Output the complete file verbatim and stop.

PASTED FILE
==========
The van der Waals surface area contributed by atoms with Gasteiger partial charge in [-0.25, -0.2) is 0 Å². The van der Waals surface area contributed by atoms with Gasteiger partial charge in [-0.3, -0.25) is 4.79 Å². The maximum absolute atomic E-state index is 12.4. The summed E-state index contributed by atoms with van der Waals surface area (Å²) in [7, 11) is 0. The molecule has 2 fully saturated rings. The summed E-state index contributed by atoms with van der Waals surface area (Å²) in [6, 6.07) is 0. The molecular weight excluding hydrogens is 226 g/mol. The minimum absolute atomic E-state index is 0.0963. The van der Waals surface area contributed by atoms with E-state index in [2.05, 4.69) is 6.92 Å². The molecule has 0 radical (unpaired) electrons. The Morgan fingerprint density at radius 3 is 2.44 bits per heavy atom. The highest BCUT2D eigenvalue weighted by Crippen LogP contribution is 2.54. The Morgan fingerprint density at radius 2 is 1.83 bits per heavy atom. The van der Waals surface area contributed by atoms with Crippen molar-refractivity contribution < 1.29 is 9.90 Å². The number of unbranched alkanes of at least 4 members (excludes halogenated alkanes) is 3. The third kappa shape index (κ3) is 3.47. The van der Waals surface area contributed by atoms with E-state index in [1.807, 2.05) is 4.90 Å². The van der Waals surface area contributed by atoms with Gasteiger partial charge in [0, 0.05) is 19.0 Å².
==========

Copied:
The van der Waals surface area contributed by atoms with Gasteiger partial charge in [-0.25, -0.2) is 0 Å². The van der Waals surface area contributed by atoms with Gasteiger partial charge in [-0.3, -0.25) is 4.79 Å². The maximum absolute atomic E-state index is 12.4. The summed E-state index contributed by atoms with van der Waals surface area (Å²) in [7, 11) is 0. The molecule has 2 fully saturated rings. The summed E-state index contributed by atoms with van der Waals surface area (Å²) in [6, 6.07) is 0. The molecular weight excluding hydrogens is 226 g/mol. The minimum absolute atomic E-state index is 0.0963. The van der Waals surface area contributed by atoms with E-state index in [2.05, 4.69) is 6.92 Å². The molecule has 0 radical (unpaired) electrons. The Morgan fingerprint density at radius 3 is 2.44 bits per heavy atom. The highest BCUT2D eigenvalue weighted by Crippen LogP contribution is 2.54. The Morgan fingerprint density at radius 2 is 1.83 bits per heavy atom. The van der Waals surface area contributed by atoms with Crippen molar-refractivity contribution < 1.29 is 9.90 Å². The number of unbranched alkanes of at least 4 members (excludes halogenated alkanes) is 3. The third kappa shape index (κ3) is 3.47. The van der Waals surface area contributed by atoms with E-state index in [1.807, 2.05) is 4.90 Å². The van der Waals surface area contributed by atoms with Gasteiger partial charge in [0, 0.05) is 19.0 Å².